Sibling executors revive old rivalries

There’s nothing like the death of a parent to connect adults with their inner child.

While some siblings come closer together in their shared grief, I find that that they’re almost as likely to drive each other apart as old rivalries and long-buried resentments return to the surface, which is why I discourage clients drafting their wills from appointing their children as joint executors. 

And one recent Ontario Superior Court case, in which a mother named each of her three children to as joint estate trustees, provides a cautionary tale to those considering it. 

According to the decision, two of the siblings were forced to team up against their brother after he objected to the payment of a tax bill and the distribution of cash from a property sale, holding up the whole administration process.  

A judge agreed that the brother should be removed from his position, concluding that his intransigence had caused tax debts and penalties to pile up against the estate. 

“Judging from [the brother’s] complete lack of cooperation over the past three years, it is reasonable to infer that he will continue to be uncooperative and hinder and delay the completion of the administration of these estates, contrary to the interests of all beneficiaries,” the decision reads. 

Despite the two siblings’ victory in court, there were no real winners in the case, since the cost of their legal fight came out of their mother’s modest estate – depleting each of their inheritances. 

The choice of multiple executors makes sense in theory – administering an estate is a big responsibility. But in practice, a team of joint estate trustees can find it difficult to share the load, with each appointee bringing their own ideas and biases to the task. That’s especially true if they have a history of conflict or dysfunction in their relationship, as is frequently the case with siblings.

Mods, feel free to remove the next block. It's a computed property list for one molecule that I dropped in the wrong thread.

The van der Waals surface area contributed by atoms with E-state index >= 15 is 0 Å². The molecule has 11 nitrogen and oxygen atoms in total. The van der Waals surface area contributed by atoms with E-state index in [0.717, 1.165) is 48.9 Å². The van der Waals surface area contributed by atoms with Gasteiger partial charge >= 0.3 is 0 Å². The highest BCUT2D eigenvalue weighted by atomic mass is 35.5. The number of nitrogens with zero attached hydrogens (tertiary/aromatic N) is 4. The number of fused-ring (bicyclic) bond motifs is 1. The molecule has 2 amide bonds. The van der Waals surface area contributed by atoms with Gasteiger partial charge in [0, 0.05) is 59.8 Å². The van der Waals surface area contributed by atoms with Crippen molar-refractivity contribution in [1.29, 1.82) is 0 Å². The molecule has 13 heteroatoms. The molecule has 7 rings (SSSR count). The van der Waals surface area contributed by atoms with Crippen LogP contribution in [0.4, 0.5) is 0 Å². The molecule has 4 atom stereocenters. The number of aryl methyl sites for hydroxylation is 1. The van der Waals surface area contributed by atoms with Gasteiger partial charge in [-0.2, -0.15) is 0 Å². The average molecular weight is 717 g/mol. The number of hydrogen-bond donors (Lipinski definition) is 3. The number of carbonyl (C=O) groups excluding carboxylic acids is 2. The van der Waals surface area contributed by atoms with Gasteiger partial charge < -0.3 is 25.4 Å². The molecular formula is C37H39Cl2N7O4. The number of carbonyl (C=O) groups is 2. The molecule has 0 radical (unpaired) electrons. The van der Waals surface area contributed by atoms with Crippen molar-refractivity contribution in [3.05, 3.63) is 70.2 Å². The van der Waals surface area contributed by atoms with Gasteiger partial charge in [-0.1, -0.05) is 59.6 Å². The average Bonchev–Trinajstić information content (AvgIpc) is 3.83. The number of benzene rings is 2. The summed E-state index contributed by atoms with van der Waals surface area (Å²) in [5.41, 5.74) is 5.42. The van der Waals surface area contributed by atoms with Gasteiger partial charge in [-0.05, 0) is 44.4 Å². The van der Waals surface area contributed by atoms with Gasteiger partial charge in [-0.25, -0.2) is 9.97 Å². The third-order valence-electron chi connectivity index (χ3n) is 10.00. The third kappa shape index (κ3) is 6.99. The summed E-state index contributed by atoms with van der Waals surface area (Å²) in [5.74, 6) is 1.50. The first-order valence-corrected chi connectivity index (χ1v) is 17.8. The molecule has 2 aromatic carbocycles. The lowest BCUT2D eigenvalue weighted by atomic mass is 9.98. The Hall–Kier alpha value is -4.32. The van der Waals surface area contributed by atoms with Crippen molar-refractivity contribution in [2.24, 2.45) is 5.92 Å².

In my experience, testators are best served by the appointment of a single executor, with an alternate named in case the first choice is unable to act when the time comes.  

You know your children better than anyone, and if it seems like the appointment of one sibling over another is going to cause issues, then it’s probably best to look further afield to a trusted friend or even a corporate trustee. 

Disclaimer: The content on this website is provided for general information purposes only and does not constitute legal or other professional advice or an opinion of any kind. Users of this web site are advised to seek specific legal advice by contacting members of Laredo Law (or their own legal counsel) regarding any specific legal issues.

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